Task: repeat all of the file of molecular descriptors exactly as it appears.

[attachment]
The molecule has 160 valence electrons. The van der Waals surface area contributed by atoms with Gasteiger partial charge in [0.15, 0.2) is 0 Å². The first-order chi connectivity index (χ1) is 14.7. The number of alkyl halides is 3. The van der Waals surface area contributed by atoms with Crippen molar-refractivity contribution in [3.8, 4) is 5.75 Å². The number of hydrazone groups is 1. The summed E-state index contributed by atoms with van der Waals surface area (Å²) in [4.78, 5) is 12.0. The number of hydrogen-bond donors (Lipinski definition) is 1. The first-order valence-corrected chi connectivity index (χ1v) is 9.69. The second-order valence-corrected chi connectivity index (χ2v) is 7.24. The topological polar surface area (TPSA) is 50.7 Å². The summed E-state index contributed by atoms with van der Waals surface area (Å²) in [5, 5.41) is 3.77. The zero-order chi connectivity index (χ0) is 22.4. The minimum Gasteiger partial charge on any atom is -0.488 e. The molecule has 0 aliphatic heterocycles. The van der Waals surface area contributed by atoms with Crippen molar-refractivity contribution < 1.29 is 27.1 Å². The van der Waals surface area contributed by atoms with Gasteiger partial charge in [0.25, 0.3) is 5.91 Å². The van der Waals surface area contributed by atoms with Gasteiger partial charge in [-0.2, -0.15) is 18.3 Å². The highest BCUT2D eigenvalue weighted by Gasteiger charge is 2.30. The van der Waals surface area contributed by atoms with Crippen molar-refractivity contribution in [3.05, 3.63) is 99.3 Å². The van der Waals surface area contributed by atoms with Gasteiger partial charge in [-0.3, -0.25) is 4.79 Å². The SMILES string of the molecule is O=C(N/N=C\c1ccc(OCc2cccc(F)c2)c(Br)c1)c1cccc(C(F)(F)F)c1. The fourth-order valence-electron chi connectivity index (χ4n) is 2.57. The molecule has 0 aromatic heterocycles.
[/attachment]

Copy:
The molecule has 160 valence electrons. The van der Waals surface area contributed by atoms with Gasteiger partial charge in [0.15, 0.2) is 0 Å². The first-order chi connectivity index (χ1) is 14.7. The number of alkyl halides is 3. The van der Waals surface area contributed by atoms with Crippen molar-refractivity contribution in [3.8, 4) is 5.75 Å². The number of hydrazone groups is 1. The summed E-state index contributed by atoms with van der Waals surface area (Å²) in [4.78, 5) is 12.0. The number of hydrogen-bond donors (Lipinski definition) is 1. The first-order valence-corrected chi connectivity index (χ1v) is 9.69. The second-order valence-corrected chi connectivity index (χ2v) is 7.24. The topological polar surface area (TPSA) is 50.7 Å². The summed E-state index contributed by atoms with van der Waals surface area (Å²) in [5, 5.41) is 3.77. The zero-order chi connectivity index (χ0) is 22.4. The minimum Gasteiger partial charge on any atom is -0.488 e. The molecule has 0 aliphatic heterocycles. The van der Waals surface area contributed by atoms with Crippen molar-refractivity contribution < 1.29 is 27.1 Å². The van der Waals surface area contributed by atoms with Gasteiger partial charge in [0.25, 0.3) is 5.91 Å². The van der Waals surface area contributed by atoms with Gasteiger partial charge in [-0.2, -0.15) is 18.3 Å². The highest BCUT2D eigenvalue weighted by Gasteiger charge is 2.30. The van der Waals surface area contributed by atoms with Crippen molar-refractivity contribution in [3.05, 3.63) is 99.3 Å². The van der Waals surface area contributed by atoms with Gasteiger partial charge in [-0.3, -0.25) is 4.79 Å². The SMILES string of the molecule is O=C(N/N=C\c1ccc(OCc2cccc(F)c2)c(Br)c1)c1cccc(C(F)(F)F)c1. The fourth-order valence-electron chi connectivity index (χ4n) is 2.57. The molecule has 0 aromatic heterocycles.